It is clear that for indicators to drive change at a clinical level, they must be credible, feasible to collect routinely, based on evidence and in general should undergo a validation process. The validation process should involve actually using the indicator over a period of time, checking that it measures what it is supposed to measure, observing the process to check that it reflects reality and that it drives clinical processes in the expected direction without causing negative consequences. Few of the standard indicators used in emergency medicine have been developed in this way. There are a few areas in emergency care, in which there are good measures, based on strong evidence—such as myocardial ischaemia and sepsis.

Poorly developed and poorly applied data measurement can be as dangerous as no measurement at all. To apply a performance measurement framework, an institution must have a clear idea of the purpose, strengths, limitations, data sources and analyses required of each indicator set.

It is important to differentiate quality indicators from quality ‘standards’. Indicators are used to drive improvement, standards are in place to ensure a minimum acceptable level of care. In a particular jurisdiction standards might include prescriptions around triage (eg, all patients must be triaged within 5 min of arrival), length of stay (must never exceed 24 h) and access to certain services (24 h on-site intensive care service). In contrast to standards, indicators will not have set levels of performance as the intention is to aim for continuous improvement and should not be limited by a single threshold.

Data without observation and interpretation are dangerous. An extreme example might be the death rate from emergency admissions in a hospital that specialises in palliative care. The death rate mostly reflects the type of work rather than the quality of work—publishing raw data without seeking explanation for differences through both quantitative statistical methods and qualitative observational methods will result in misleading interpretations. For indicators, this often means the need for adjustment based on case mix, case severity and/or comorbidities, which can be difficult and time consuming to carry out. Some indicators may not provide meaningful data unless this can be accomplished.

Types of indicators

Structure

To enable high quality care, it is essential to have a good physical facility, qualified staff in appropriate ratios and an organisational structure that encourages good governance. Although arguments exist as to the detail of the structure required, there is general agreement about the elements required for optimal emergency care. Most administrators would prefer to discuss ‘outputs’ rather than ‘inputs’; however, without basic building blocks, it is hard to provide high quality care. In most jurisdictions, assessment of structural indicators is formalised by some form of accreditation body. An important ‘structure’ within each ED is a formally constituted quality group with clear delegation, roles and reporting.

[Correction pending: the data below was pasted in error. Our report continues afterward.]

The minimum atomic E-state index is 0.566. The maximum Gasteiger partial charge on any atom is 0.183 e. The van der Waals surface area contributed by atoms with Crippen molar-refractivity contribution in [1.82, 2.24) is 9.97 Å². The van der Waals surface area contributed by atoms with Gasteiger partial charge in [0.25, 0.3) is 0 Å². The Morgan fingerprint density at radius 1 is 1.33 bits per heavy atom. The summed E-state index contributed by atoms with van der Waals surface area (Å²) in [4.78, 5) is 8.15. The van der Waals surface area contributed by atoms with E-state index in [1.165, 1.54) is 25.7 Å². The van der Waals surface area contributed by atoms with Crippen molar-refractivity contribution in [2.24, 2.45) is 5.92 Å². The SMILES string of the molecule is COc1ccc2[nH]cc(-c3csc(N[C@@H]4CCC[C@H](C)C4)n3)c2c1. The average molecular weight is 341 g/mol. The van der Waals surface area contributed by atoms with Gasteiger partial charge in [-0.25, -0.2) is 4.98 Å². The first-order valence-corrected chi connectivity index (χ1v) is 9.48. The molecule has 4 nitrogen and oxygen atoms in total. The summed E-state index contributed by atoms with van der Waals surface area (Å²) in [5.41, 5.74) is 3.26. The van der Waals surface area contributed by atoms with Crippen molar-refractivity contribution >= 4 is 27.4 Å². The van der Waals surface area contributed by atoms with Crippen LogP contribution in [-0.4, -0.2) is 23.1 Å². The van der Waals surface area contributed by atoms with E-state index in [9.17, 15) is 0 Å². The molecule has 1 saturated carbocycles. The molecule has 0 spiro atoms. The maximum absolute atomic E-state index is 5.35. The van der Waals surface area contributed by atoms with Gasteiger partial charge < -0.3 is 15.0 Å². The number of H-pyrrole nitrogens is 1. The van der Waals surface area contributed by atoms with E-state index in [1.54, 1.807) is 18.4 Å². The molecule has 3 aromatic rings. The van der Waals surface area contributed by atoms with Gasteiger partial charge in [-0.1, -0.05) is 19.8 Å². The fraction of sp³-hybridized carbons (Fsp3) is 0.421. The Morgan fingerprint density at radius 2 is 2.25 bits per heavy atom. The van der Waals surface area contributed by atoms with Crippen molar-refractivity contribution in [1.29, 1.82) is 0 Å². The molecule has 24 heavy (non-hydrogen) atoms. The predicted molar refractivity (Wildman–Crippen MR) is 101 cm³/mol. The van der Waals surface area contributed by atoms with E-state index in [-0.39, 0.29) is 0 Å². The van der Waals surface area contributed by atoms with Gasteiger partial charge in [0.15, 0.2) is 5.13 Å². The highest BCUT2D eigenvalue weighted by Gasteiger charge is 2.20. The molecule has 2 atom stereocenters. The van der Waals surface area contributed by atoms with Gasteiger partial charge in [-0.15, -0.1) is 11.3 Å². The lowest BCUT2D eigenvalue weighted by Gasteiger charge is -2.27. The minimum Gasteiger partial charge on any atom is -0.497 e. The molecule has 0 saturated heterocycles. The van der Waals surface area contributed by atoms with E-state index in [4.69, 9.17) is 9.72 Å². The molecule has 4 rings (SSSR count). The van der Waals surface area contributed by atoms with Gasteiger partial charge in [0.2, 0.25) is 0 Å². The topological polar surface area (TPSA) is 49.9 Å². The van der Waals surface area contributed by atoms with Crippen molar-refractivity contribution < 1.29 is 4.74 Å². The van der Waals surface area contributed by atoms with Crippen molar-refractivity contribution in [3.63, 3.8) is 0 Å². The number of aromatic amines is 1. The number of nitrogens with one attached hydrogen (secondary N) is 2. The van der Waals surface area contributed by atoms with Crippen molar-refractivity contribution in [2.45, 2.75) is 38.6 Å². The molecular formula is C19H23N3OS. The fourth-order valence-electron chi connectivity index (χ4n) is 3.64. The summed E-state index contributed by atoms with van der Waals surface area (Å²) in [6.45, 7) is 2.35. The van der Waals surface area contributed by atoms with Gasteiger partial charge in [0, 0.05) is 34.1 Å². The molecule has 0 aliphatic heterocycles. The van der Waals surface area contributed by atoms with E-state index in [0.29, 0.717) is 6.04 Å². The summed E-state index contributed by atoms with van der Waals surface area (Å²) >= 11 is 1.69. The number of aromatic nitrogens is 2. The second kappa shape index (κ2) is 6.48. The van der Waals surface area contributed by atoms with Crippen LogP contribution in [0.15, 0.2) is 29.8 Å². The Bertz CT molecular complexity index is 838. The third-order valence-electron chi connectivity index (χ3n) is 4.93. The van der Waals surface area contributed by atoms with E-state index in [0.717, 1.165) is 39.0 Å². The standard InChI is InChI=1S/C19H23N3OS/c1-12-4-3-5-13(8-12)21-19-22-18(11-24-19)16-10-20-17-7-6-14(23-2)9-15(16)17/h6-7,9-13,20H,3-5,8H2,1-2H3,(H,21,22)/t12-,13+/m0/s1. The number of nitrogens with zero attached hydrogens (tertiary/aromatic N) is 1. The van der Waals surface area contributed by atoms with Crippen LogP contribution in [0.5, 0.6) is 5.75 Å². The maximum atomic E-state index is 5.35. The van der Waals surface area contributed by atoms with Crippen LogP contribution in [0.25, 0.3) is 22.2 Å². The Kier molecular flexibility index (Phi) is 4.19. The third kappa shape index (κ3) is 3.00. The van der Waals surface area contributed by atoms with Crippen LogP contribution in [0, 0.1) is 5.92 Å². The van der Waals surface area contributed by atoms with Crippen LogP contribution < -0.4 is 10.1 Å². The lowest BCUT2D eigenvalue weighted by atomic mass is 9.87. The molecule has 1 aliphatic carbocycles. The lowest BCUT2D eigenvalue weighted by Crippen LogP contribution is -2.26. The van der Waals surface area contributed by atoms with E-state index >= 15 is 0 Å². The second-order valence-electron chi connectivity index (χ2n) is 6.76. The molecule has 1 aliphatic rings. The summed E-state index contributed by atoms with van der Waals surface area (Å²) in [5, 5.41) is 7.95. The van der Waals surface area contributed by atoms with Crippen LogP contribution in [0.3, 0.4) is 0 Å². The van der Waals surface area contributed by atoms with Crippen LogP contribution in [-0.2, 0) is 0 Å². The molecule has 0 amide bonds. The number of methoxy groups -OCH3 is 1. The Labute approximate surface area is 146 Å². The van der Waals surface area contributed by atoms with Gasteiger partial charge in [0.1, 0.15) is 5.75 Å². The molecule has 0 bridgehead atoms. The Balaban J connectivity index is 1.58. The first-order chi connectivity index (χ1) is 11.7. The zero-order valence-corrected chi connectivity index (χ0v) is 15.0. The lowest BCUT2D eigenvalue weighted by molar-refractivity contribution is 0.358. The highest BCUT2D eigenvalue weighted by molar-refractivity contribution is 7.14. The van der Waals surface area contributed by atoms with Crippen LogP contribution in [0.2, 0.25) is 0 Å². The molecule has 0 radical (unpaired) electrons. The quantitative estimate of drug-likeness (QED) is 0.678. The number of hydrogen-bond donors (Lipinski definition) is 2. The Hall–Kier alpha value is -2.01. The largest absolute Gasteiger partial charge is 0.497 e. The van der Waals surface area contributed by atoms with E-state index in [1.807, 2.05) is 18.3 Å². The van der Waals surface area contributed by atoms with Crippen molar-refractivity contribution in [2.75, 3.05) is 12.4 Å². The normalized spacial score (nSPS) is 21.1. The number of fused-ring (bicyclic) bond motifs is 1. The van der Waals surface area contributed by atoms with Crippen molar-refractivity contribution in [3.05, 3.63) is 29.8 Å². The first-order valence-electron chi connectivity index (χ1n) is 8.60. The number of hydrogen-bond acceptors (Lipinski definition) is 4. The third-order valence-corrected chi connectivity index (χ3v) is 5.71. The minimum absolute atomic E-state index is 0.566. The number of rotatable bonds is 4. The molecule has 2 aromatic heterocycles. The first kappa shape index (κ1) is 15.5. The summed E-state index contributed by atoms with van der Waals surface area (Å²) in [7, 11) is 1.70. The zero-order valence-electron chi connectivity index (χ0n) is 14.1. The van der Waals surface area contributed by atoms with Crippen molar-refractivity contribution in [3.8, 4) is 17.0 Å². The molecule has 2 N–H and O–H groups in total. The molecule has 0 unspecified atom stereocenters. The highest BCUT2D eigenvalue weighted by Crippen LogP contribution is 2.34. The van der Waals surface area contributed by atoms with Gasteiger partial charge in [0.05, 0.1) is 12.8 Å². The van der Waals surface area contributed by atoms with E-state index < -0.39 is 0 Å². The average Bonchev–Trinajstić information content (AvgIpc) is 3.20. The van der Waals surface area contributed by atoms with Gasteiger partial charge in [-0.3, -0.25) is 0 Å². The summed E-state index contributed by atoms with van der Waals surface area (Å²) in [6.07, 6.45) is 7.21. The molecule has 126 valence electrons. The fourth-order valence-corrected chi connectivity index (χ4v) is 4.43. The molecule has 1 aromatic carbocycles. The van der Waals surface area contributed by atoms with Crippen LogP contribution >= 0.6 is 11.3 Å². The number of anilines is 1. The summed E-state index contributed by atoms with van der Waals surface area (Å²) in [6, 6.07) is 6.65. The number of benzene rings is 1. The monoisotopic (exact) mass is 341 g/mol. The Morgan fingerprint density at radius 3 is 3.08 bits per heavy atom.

Process

Measuring process indicators or elements of the patient journey as they happen is appealing to both clinicians and administrators. The immediacy of feedback and the direct effect that a clinician can have on these indicators helps engage clinical staff. Unfortunately, most processes do not relate to outcomes and some may even create adverse impacts if enforced. For example, there is strong evidence that receiving aspirin reduces the risk in cardiac ischaemia,9 so measurement of the percentage of patients receiving this medication after presenting with myocardial ischaemia could be useful. However, the definition of the denominator is crucial to the utility of the indicator: measuring aspirin administration to all patients with chest pain might reveal poor performance, whereas a more carefully defined denominator excluding patients with trauma and when a diagnosis of ischaemia was not suspected might suggest much better compliance with recommended care. Alternatively, an indicator using the percentage of patients receiving steroids after presenting with allergies does not have good evidence relating to outcome and may distort clinical practice with excess prescribing. Process indicators are particularly useful in driving new methods for managing certain conditions and when there is clear evidence that they positively influence outcomes. It may be safer to introduce process measures when each measure is associated with a counter measure to detect perverse actions; for example, septic patients given antibiotics within 1 h balanced by patients only receiving one dose to detect inappropriate early antibiotics.